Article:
Medieval manuscripts blog

10 April 2012

First Science Manuscripts Published

A selection of manuscripts in our Harley Science Project has now been published to the British Library's Digitised Manuscripts site. More volumes will be added in the coming weeks, and full details will be posted here. The recent upload starts the final phase of what has been a very exciting, 18 month project, opening up access to the British Library's outstanding collections.

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The first upload includes works by some of the greatest ancient and medieval scientists, such as Bede, Isidore of Seville, Martianus Capella and Pliny the Elder. The manuscripts deal with astrology, astronomy, the computus, mathematics, natural history and medicine, among other subjects, demonstrating the broad range of items incorporated in the Harley Science Project. It's particularly pleasing to note that the manuscripts in question cover many centuries of scientific knowledge, and that they were made in England, France, Germany, Italy and the Netherlands, besides featuring texts in a variety of medieval languages (including English, Latin, Anglo-Norman French and Middle Dutch).

One volume was the subject of an earlier blogpost, Help us date and localise this manuscript, and we are extremely grateful for the assistance of those readers who provided us with information. We hope that you derive great enjoyment from this first upload, and that it leads to many great discoveries.

Harley MS 1009 William Rede, Astronomical tables with canons (England, 14th century)

Harley MS 1010 Medical miscellany (England, 13th-14th century)

Harley MS 1121 Miscellany including Livre de Sydrac (England, 14th century)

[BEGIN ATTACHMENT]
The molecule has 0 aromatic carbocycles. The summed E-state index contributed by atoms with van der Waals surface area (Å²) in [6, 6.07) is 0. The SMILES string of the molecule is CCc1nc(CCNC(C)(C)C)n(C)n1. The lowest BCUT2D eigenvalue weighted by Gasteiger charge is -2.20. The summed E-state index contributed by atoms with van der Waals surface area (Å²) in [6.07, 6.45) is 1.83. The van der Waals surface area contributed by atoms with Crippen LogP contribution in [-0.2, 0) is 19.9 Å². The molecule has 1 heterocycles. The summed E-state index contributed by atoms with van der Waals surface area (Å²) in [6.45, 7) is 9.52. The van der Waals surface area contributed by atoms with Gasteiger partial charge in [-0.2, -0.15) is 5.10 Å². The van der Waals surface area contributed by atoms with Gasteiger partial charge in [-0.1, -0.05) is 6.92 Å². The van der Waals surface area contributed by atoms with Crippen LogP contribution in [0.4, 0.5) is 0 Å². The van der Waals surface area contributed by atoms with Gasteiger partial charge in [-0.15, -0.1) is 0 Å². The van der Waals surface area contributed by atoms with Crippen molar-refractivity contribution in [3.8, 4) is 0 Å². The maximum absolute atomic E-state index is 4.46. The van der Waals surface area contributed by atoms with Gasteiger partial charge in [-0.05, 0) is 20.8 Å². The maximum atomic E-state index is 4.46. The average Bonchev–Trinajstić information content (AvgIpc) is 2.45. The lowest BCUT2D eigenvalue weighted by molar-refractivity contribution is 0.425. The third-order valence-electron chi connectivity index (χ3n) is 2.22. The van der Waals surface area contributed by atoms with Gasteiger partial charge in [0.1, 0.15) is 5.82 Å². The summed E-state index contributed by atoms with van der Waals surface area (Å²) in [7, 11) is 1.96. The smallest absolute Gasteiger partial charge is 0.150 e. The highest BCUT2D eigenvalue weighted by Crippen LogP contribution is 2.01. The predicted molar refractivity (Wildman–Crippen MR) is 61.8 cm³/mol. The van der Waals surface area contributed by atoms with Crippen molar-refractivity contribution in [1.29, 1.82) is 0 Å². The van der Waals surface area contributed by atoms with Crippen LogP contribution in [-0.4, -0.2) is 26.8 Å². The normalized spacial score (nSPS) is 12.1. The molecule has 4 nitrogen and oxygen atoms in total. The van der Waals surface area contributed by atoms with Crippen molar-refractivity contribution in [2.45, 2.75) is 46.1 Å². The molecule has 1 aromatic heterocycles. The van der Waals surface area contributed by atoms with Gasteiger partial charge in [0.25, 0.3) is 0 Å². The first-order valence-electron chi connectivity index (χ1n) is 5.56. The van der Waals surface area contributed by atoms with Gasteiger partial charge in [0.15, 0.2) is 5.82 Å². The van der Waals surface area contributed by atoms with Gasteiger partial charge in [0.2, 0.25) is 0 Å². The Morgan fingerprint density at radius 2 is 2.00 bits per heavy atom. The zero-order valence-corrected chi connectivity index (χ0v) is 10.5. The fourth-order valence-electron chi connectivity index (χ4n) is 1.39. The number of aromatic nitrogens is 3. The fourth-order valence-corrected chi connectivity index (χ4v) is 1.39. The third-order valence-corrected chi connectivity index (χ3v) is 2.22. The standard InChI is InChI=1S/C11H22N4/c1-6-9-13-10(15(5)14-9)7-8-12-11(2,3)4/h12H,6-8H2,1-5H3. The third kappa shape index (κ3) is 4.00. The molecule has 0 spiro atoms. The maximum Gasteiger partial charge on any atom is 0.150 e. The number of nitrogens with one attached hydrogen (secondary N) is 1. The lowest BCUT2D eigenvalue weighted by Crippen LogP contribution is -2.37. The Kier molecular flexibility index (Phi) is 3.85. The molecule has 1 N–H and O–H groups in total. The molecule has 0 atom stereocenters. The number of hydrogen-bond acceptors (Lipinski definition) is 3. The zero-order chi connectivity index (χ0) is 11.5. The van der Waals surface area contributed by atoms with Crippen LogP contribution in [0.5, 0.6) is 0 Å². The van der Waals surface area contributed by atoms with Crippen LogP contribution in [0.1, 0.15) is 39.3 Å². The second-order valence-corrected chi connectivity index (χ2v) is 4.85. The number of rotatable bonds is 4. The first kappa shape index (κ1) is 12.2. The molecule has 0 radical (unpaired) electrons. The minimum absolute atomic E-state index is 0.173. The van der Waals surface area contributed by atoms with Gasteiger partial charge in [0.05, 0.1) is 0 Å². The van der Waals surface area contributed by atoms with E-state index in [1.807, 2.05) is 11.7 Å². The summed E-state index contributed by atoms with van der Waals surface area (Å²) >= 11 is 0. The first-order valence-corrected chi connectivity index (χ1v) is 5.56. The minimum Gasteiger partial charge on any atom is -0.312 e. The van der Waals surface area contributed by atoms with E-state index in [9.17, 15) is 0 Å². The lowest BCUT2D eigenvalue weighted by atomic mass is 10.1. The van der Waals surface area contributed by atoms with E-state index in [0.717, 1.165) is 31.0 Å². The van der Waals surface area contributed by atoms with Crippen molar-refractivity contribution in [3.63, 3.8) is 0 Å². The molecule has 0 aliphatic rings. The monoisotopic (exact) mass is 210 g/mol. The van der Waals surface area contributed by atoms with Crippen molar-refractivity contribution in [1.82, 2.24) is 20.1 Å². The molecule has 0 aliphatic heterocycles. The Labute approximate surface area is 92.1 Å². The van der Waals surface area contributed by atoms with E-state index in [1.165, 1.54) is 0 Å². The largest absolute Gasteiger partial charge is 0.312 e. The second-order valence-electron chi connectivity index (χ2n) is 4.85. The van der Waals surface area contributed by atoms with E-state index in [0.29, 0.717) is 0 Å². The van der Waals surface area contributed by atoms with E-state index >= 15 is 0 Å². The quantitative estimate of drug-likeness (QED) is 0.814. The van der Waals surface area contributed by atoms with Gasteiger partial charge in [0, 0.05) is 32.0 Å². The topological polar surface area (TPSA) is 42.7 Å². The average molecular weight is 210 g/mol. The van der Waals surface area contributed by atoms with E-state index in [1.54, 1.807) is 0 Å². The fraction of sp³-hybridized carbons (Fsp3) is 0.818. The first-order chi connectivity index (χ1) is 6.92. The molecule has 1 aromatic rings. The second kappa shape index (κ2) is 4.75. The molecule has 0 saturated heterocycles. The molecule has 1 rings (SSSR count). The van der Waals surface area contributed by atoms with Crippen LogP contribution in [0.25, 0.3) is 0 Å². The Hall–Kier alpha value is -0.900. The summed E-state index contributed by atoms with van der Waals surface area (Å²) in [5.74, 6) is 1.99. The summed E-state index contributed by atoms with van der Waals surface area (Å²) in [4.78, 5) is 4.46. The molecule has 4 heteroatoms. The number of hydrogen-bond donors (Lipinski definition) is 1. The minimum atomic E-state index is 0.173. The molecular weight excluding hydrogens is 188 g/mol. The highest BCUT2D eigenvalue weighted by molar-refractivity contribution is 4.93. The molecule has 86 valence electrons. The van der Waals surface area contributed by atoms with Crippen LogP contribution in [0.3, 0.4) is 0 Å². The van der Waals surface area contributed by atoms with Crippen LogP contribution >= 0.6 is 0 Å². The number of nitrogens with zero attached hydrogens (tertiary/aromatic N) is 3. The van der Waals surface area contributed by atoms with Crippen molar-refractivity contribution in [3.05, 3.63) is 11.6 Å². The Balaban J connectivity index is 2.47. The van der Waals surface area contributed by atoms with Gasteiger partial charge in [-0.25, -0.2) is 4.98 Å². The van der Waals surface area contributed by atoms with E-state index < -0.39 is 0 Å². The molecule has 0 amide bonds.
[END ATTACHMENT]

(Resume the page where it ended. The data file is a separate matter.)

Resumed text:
Harley MS 1585 Illustrated pharmacopeial compilation (Netherlands, 12th century)

Precatio Terrae: Netherlands, 12th century (Harley MS 1585, f. 12v).

Harley MS 1676 Constantinus Africanus, Theorica Pantegni (France, 13th century)

Harley MS 1683 Barthelemy Pardoux, Lectures on Galen and others (France, 17th century)

Harley MS 1684 Medical miscellany (Netherlands, 15th century)

Harley MS 1685 Gariopontus, Passionarius Galeni (France, 12th century)

Harley MS 1687 Expositiones vocabulorum Bibliae, including a medical note (England or France, 13th century)

Harley MS 1706 Medical and verse miscellany (England, 15th-16th century)

Harley MS 1720 Georg Joachim Rheticus, Magnus canon doctrinae triangulorum (Germany, 16th century)

Harley MS 1735 John Crophill, Commonplace Book (England, 15th century)

Harley MS 1811 Nicholas of Lynn, Astronomical calendar with canons (14th-15th century)

Harley MS 2269 Astrological compendium (England, 16th century)

Harley MS 2332 Illustrated physician's almanac (England 1411-12)

Harley MS 2378 Medical and culinary miscellany (England, 1360 with later additions)

Harley MS 2558 Thomas Fayreford, Medical miscellany and commonplace book (England, 15th century)

Harley MS 2650 Martianus Capella, De astronomia (France or England, 12th century)

Harley MS 2651 Macer Floridus, De viribus herbarum (Italy, 1458)

Harley MS 2660 Isidore of Seville, Etymologiae and De natura rerum (Germany, 1136)

The opening page of Isidore of Seville's Etymologiae: Germany, 1136 (Harley MS 2660, f. 1v).

Harley MS 2676 Pliny the Elder, Historia naturalis (Florence, 1465-1467)

Harley MS 2766 Iulius Firmicus Maternus, Mathesis (Italy, 15th century)

Harley MS 3015 Miscellany including Bede's De natura rerum (England, 12th century)

Harley MS 3017 Miscellany of computistical and astronomical texts (France, 9th-10th centuries)

Consanguinity table preceding the text 'Ratio sphere Pitagore philisophi quam Apuleius descripsit': France, 9th-10th century (Harley MS 3017, f. 57v).

Harley MS 3022 Collection of texts on theology, instruction and natural history (Italy, 14th century)

Harley MS 3035 Isidore of Seville, Etymologiae and De natura rerum (Germany, 1495)

Harley MS 3092 Hrabanus Maurus, De universo and De computo (Germany, 12th century)


If we wish to discuss the material on a particular folio of a particular ms., is there any way to link directly to that page, so that readers can use the browser to scroll around it?

The second and last image seems to have the wrong caption. What the image actually shows is one of Isidore's three tables of consanguinity. I have an English translation of it here:

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